Retiring Sen. Scalze still pushing for Rice St. Bridge project

By Sarah Thamer // Murphy News Service

Sen. Bev Scalze has been able to claim plenty of victories over her 12 years in the state Legislature. But as she prepares to retire from office, she’s the first to say that some of her work remains undone.

As a DFL senator serving portions of Ramsey County’s northern suburbs in District 42, she has co-authored health care reform to provide insurance coverage to more Minnesotans, prioritized repairs to higher education facilities and infrastructure projects and co-authored bills supporting community-based local energy projects.

After serving in the House for eight years, Scalze ran for her current Senate seat in 2012 and defeated April King with 55 percent of the vote.

But one key victory has eluded her. And as she prepares to retire from the Legislature at the end of the year, Scalze has been taking one departing shot at replacing the Rice Street Bridge over I-694 in Little Canada. The county requested that the bridge be replaced as far as back as 1989, but it’s not on the Minnesota Department of Transportation’s list of planned projects, said Joel Hanson, Little Canada’s city administrator.

Hanson said the bridge creates a bottleneck for traffic, and its exit ramps and lanes don’t line up correctly, making it inconvenient to both exit from the highway onto Rice Street and exit Rice Street onto the highway.

Rice Street represents the border between Shoreview and Vadnais Heights. The bridge is at its southern boundary. Little Canada is south and east of the bridge, where traffic often becomes congested.

Beth Engum, a project manager for Ramsey County, said the state has prioritized other regional projects,  which has pushed the bridge’s replacement back. Engum said that Scalze has always been a “big supporter” of the Rice Street Bridge project.

Despite the struggle to get funding for replacement of the bridge, Scalze hasn’t stopped trying to urge the changes. And though she is retiring this year, her determination for alleviating congestion on the bridge remains strong, according to those who work with her.

“We love having her as a voice for projects,” said Michael McGraw, a Little Canada city council member.

Working to replace the bridge is nothing new to Scalze. One of her most successful accomplishments was securing funding to replace the Rice Street Bridge over Highway 36 in 2008. The bridge assisted St. Jude Medical in accessing both of its facilities in Little Canada.

Scalze also has served on several legislative committees that combine her government work and her passion for the outdoors. She has been a wildlife artist for most of her life. Born in Baudette Minnesota, she grew up by the woods and constantly explored the state’s environment. Like many wildlife artists, Scalze would spend hours in the woods researching the subjects for her paintings. Deer and loons dominated most of those works.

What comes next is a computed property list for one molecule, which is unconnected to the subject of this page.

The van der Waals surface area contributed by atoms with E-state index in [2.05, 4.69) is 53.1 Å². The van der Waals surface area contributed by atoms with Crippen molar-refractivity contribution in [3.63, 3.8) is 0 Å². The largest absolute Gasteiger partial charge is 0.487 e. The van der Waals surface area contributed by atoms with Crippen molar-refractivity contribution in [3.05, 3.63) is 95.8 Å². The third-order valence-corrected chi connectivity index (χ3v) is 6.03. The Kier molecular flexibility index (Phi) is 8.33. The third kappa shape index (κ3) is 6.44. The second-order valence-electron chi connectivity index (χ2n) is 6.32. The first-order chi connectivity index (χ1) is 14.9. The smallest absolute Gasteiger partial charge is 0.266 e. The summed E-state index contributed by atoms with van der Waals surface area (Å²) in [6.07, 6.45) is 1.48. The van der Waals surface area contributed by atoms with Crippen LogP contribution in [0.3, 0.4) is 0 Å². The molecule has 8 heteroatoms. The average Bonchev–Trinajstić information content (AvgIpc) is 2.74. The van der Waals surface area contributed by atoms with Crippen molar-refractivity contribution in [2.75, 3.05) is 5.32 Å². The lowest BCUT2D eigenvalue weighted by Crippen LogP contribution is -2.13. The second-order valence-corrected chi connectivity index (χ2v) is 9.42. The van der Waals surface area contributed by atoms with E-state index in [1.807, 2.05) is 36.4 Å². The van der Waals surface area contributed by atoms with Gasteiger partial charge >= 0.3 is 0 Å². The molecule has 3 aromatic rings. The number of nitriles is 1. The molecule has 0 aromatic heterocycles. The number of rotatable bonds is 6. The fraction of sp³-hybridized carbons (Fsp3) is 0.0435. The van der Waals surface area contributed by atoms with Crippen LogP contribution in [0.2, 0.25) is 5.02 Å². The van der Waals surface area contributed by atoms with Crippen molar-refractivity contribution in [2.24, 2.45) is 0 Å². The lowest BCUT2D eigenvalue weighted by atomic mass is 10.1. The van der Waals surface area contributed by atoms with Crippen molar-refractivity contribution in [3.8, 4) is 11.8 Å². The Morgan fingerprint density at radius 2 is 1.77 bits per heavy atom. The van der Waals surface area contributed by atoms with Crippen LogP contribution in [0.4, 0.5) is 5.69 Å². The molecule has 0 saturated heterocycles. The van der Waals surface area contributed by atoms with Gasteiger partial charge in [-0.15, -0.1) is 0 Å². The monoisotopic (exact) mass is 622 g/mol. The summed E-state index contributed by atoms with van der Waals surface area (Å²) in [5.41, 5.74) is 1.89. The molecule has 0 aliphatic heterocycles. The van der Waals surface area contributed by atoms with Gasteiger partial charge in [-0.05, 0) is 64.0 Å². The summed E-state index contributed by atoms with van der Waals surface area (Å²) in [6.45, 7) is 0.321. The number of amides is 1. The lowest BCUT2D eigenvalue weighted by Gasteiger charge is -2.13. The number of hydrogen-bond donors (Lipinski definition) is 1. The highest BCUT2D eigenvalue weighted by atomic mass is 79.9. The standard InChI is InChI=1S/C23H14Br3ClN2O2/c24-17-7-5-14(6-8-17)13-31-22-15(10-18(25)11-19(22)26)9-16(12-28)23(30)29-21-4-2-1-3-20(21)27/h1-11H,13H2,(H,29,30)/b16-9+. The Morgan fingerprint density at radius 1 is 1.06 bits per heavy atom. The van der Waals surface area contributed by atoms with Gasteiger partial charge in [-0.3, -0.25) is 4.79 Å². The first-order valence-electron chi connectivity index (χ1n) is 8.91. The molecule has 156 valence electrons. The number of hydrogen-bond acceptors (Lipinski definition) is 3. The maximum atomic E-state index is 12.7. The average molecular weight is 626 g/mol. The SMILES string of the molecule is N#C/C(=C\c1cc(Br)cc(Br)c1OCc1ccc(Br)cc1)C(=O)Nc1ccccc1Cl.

She currently serves on the Senate Environment and Energy Committee, and the Natural Resources, Economic Development, and Agricultural Budget Division of the Senate Finance Committee. In past sessions, Scalze authored and helped pass funding for Metro Regional Parks, co-authored bills supporting community-based local energy projects and provided grants for design and construction of energy efficient state buildings. She also supported a bill that lets voters decide if they want to dedicate a portion of the state sales tax to natural resources, parks and art.

As Vice-Chair of the Capital Investment Committee, Scalze prioritized repairs to higher education facilities and infrastructure projects. She said she now also has a bill for funding of the Reinvest in Minnesota reserve account, which pays farmers a percentage of the assessed value of their land for use as buffers to reduce water run-off that pollutes wetlands and waterways.

The first comprehensive transportation bill in 20 years was passed by Scalze with bipartisan support of the Minnesota Chamber of Commerce, the Minnesota Trucking Association and the Minnesota Farmers Union.

“We need more bipartisan legislators like Senator Scalze; she’s very knowledgeable,” said Carla Nelson, a member of the Republican Party of Minnesota representing Olmsted County.

Since 1966, Scalze has owned and operated a heating company called Hoffman Corner Heating and Air Conditioning in White Bear Lake. After retiring, Scazle said she plans to spend more time with her family.

Sarah Thamer is studying journalism at the University of Minnesota School of Journalism and Mass Communication


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